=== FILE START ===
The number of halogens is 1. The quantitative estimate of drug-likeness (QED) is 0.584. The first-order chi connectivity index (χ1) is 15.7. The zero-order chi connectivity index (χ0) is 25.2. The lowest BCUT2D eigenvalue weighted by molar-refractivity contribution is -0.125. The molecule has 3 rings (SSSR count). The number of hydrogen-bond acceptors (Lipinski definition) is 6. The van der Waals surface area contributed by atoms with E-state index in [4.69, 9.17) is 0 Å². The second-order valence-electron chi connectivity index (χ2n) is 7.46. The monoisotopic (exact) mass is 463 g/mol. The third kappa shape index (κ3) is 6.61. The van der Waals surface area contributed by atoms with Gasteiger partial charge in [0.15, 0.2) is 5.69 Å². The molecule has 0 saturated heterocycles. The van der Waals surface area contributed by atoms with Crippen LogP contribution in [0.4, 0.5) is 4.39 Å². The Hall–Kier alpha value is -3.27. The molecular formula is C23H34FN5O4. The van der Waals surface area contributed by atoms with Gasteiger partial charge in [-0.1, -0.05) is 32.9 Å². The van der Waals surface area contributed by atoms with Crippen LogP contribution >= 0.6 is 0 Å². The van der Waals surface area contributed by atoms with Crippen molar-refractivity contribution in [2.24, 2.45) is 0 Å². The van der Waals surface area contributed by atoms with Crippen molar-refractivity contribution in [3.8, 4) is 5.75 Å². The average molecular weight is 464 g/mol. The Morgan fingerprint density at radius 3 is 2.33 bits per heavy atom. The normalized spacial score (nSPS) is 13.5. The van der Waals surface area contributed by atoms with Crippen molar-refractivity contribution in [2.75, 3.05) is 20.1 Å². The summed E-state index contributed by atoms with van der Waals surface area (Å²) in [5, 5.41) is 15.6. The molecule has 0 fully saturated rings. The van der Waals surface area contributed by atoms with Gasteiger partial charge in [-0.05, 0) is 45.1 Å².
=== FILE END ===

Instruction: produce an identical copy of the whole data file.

The number of halogens is 1. The quantitative estimate of drug-likeness (QED) is 0.584. The first-order chi connectivity index (χ1) is 15.7. The zero-order chi connectivity index (χ0) is 25.2. The lowest BCUT2D eigenvalue weighted by molar-refractivity contribution is -0.125. The molecule has 3 rings (SSSR count). The number of hydrogen-bond acceptors (Lipinski definition) is 6. The van der Waals surface area contributed by atoms with E-state index in [4.69, 9.17) is 0 Å². The second-order valence-electron chi connectivity index (χ2n) is 7.46. The monoisotopic (exact) mass is 463 g/mol. The third kappa shape index (κ3) is 6.61. The van der Waals surface area contributed by atoms with Gasteiger partial charge in [0.15, 0.2) is 5.69 Å². The molecule has 0 saturated heterocycles. The van der Waals surface area contributed by atoms with Crippen LogP contribution in [0.4, 0.5) is 4.39 Å². The Hall–Kier alpha value is -3.27. The molecular formula is C23H34FN5O4. The van der Waals surface area contributed by atoms with Gasteiger partial charge in [-0.1, -0.05) is 32.9 Å². The van der Waals surface area contributed by atoms with Crippen LogP contribution >= 0.6 is 0 Å². The van der Waals surface area contributed by atoms with Crippen molar-refractivity contribution in [2.24, 2.45) is 0 Å². The van der Waals surface area contributed by atoms with Crippen molar-refractivity contribution in [3.8, 4) is 5.75 Å². The average molecular weight is 464 g/mol. The Morgan fingerprint density at radius 3 is 2.33 bits per heavy atom. The normalized spacial score (nSPS) is 13.5. The van der Waals surface area contributed by atoms with Crippen molar-refractivity contribution in [2.75, 3.05) is 20.1 Å². The summed E-state index contributed by atoms with van der Waals surface area (Å²) in [5, 5.41) is 15.6. The molecule has 0 fully saturated rings. The van der Waals surface area contributed by atoms with Gasteiger partial charge in [-0.05, 0) is 45.1 Å².